20 November 2001
No exodus from Scots farming
By Shelley Wright, Scotland correspondent
DESPITE pundits predictions, foot-and-mouth disease will not lead to a mass exodus of farmers from the industry in Scotland, claims a rural business expert.
A recent survey of farmers who lost stock found that none had decided to leave farming, said Peter Cook, head of Scottish Agricultural College rural business unit.
In the poll of producers in Dumfries and Galloway, 83% said they would definitely continue, with the remaining 17% still unsure.
With compensation in your pocket it may be difficult to contemplate leaving the industry, Mr Cook told the recent SAC Outlook conference in Edinburgh.
But, as other options become clearer, and individuals are faced with substantial restocking costs, some may reconsider, he admitted.
However, there was unlikely to be an exodus, predicted Mr Cook.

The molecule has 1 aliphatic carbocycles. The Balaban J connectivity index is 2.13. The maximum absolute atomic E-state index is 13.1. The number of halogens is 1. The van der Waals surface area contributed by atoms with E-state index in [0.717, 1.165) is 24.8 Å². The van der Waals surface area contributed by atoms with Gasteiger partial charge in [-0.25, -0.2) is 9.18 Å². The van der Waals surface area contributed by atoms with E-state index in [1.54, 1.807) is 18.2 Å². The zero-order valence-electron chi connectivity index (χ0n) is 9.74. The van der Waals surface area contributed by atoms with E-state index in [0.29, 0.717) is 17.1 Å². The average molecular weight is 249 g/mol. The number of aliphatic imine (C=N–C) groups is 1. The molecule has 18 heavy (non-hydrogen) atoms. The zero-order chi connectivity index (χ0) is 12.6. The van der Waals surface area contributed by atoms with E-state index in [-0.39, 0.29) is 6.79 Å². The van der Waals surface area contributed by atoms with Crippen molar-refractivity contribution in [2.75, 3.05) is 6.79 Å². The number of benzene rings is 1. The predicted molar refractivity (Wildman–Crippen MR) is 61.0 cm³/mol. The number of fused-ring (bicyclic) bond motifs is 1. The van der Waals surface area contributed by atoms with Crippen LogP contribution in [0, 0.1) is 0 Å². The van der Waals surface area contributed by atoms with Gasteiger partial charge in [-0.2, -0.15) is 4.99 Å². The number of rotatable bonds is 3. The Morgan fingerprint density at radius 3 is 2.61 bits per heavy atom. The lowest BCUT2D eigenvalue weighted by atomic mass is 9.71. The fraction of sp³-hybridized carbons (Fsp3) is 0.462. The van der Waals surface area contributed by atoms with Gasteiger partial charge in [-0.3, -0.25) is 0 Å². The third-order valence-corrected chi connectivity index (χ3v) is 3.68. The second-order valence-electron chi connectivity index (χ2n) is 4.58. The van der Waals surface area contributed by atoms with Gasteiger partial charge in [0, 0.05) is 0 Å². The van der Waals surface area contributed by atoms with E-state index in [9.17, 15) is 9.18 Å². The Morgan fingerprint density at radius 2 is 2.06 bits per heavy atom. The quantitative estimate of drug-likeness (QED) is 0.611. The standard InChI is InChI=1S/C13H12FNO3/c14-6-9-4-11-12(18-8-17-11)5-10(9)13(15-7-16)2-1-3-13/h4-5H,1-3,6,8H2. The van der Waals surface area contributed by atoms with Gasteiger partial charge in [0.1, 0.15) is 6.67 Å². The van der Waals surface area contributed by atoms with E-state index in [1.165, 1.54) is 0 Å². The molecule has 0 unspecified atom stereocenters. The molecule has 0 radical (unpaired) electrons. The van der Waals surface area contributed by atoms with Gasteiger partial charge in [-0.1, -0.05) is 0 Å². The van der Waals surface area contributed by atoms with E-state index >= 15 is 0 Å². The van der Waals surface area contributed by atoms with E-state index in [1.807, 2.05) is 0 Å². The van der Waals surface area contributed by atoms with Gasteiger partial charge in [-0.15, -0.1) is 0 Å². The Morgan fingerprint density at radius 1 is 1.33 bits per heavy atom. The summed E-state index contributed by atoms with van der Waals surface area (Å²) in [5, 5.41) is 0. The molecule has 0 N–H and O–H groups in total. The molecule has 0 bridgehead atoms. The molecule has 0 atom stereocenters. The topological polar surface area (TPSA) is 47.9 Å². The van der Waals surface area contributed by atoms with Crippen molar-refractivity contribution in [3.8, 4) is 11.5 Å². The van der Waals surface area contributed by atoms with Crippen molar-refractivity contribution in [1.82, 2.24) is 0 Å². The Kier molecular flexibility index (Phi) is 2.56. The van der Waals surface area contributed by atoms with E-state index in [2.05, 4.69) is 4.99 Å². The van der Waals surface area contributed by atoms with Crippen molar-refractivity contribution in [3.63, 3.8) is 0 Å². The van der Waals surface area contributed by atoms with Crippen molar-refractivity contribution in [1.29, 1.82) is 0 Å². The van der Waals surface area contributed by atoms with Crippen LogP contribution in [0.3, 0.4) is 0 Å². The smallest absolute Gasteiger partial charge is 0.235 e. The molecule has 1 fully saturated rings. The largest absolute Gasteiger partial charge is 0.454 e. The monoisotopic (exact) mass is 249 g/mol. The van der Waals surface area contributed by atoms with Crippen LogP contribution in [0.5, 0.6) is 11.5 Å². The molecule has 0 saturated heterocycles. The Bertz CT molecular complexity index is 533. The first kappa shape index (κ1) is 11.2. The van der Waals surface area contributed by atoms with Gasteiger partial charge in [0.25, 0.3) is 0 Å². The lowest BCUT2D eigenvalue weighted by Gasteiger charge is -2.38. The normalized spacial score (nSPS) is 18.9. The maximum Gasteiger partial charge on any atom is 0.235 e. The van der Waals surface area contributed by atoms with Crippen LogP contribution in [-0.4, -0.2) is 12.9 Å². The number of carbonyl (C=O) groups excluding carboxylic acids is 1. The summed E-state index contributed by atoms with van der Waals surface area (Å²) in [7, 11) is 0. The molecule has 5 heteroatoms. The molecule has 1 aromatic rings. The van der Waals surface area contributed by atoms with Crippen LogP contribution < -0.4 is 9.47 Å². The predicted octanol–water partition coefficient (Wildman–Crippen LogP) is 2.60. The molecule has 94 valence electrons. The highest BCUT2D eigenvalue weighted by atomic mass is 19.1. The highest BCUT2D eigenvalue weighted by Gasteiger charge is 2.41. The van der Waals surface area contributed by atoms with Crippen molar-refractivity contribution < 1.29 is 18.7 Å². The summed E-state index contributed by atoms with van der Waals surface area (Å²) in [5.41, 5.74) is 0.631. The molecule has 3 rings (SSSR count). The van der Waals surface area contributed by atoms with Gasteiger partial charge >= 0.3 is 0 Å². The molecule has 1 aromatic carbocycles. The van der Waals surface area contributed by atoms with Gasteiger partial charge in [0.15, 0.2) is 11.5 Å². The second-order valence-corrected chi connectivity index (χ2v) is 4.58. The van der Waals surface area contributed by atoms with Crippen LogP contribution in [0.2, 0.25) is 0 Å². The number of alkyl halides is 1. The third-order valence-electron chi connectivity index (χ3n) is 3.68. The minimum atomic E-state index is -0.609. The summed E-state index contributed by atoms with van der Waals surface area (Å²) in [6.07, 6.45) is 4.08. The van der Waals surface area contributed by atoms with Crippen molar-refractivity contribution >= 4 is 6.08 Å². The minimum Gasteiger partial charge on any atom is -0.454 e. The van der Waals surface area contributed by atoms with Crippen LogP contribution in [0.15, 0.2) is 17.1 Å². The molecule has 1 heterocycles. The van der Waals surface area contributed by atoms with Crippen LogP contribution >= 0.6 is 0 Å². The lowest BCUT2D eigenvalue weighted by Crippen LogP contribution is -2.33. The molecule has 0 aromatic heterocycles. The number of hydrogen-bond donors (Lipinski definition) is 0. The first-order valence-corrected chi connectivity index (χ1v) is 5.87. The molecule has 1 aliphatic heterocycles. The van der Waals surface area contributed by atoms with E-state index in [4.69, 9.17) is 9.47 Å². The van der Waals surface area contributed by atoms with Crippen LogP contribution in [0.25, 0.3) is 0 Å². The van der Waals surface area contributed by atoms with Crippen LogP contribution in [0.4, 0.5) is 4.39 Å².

Exits from the industry will follow the normal trend which has seen the number of occupiers on main holdings in Scotland fall by around 1350 in the past 10 years.
Although the determination to continue farming showed a remarkable resilience and sense of hope in the industry, the survey findings also had a downside.
The negative part is that many people said they would carry on simply because they had no other option, said Mr Cook.
He challenged the conventional wisdom which suggests that, as a result of foot and mouth and years of low incomes, farming will undergo root and branch reform.
Conventional wisdom suggests that some hill areas will never be restocked and that those which are will farm less intensively, said Mr Cook.
But, what had to be remembered, he pointed out, was that not all businesses were in dire straits.
Even if incomes were poor, balance sheets were still strong in many cases. Over a third of Scottish farms have no debt at all.